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Hello all,

Have you ever been caught in a torrential downpour with your top down? On a recent trip down South, as we were getting ready to leave the house, my wife and I had decided to take the top down so we could enjoy the beautiful day. The temps were not too hot and the driving would be mostly on interstate highways. About 4 hours into our journey, as we approached Nashville Tennessee, we began to see clouds accumulating but decided to continue topless because the clouds did not look too ominous. Just as we hit Nashville at rush hour no less the skies decide it was time to unleash a torrential deluge upon the commuters of this fine city. We were stuck in a downpour during rush hour traffic on the interstate in Nashville. Having to maneuver the interchanges from one highway to another at this juncture and taking into consideration there was no easy access to off ramps we continued down the road. Though the rain at times was so heavy that visibility was difficult traffic continued to flow at a good clip. We remained in good shape dry wise as long as the cars in front of us continued at a 50 MPH or greater clip. Ten minutes later we were through the Nashville traffic and the rain subsided. All in all we finished this little topless adventure with a dry cockpit and only a bit of moisture making it onto the hats we were wearing for sun protection.

This was the second time in the 7 years that we have owned Solstice GXPs that we have been caught on the highway during a deluge with our top down. During our first like experience several years ago we decided we should pull off at the next off ramp to put the top up. Boy what a mistake. As we slowed at the top of the off ramp to turn into a truck stop we were drenched.

Going on our earlier experience this time we decided to continue at as high of highway speeds as practical and experienced much less wetness.

I had always heard that doing 80 MPH on a highway during a rainstorm in a convertible with the top down will keep you dry but these experiences lead me to believe you can travel topless through a downpour with considerably less speed and still remain relatively unscathed.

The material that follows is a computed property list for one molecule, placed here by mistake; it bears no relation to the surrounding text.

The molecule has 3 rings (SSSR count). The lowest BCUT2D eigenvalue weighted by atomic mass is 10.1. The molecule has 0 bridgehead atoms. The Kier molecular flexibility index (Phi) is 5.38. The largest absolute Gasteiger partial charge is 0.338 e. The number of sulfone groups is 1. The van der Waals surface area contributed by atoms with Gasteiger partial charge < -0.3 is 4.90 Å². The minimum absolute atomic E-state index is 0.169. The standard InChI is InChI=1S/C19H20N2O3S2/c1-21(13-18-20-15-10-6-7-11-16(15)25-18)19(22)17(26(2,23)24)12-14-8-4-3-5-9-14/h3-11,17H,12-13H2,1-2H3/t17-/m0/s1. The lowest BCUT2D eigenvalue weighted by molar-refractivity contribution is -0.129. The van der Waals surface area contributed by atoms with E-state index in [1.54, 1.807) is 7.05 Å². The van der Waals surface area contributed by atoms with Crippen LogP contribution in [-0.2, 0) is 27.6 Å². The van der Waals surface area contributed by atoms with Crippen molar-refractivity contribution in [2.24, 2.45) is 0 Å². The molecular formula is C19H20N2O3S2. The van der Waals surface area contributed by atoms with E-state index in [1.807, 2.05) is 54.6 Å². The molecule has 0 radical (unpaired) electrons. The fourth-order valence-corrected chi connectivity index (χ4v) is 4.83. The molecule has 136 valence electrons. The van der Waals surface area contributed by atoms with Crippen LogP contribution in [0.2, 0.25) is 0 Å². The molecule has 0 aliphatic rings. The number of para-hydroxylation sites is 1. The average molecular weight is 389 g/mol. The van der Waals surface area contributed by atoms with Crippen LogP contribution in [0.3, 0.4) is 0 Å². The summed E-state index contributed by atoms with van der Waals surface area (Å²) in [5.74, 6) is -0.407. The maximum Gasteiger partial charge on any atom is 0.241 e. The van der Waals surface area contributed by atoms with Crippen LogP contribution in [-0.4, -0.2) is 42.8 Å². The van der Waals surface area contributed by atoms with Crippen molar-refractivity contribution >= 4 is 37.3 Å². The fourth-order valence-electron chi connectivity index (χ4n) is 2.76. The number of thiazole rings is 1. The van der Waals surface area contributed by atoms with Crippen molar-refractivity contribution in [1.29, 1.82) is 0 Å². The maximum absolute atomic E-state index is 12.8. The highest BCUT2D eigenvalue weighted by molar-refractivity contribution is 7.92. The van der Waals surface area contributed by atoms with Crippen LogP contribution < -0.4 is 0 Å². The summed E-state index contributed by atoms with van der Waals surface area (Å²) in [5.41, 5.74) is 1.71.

>:)>:)>:)
 

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My only experience was being caught in a flash flood last year near Parker, Arizona. Boulders the size of basketballs washing down the roads. Could not see past the windshield. Could not move the car for almost 10 minutes. I think our vision of torrential down pour is quite a bit different. But that is my only instance of driving in that type of weather, for that matter in any car or truck for over 60 years..
 

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wow - you are daring.

at the first sight of rain, I try to go hide somewhere dry...
:leaving:
 

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We have found that 40 to 45 mph is sufficient to keep the interior dry, maybe if it's a real drencher of a downpour, you might need to go a bit faster.

:dunno:

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40-45 sounds about right. I haven't tried in in my Solstice, but I have much experience driving rental Mustangs with the top down in the rain on Kauai. The kids love stop signs and red lights...
 

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It also depends how tall you are.
I'm guessing you don't pass the "broom stick" test at track events. :smile2:

I drove from north Dallas to Oklahoma City in my Boxster with the top down, in the rain for about an hour. Over 60ish it was fine. Stopping for gas was less fine, but I went ahead and left the top down. It was a nice break from the heat.
 

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I'm guessing you don't pass the "broom stick" test at track events. :smile2:

I drove from north Dallas to Oklahoma City in my Boxster with the top down, in the rain for about an hour. Over 60ish it was fine. Stopping for gas was less fine, but I went ahead and left the top down. It was a nice break from the heat.
I'm 6'3". The top of my head will get damp. My wife is 5'4". She stays dry. That's at speeds as low as 40. At 60, I stay dry.
 

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I'm sorry, I've had just the opposite experience. I've been caught in a downpour and 45mph was NOT fast enough. 70mph was NOT fast enough!! And the raindrops hurt on the side of your face and shoulder. But I'm a size 54 suit coat, so I'm broader then most. The water still goes up the windshield and over onto you too if it's coming down hard enough. But I'm pretty anal about any water in my passenger compartment. So whenever it starts to rain, I pull over immediately.
 

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Being from Texas, I put the top up as soon as I see ominous clouds. If you don't like the weather in Texas, wait a minute.
 

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The GM tonneau cover works great for keeping rain out. I have been caught a couple of times and it has worked well.
 

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My experience was with the top up. I was in the left lane getting ready to make a left turn in a heavy rain when a pickup truck passed me on the right. He went through about a 6" puddle and completely covered me, no visibility for about 5 seconds, but I stayed dry and no one hit me.
 
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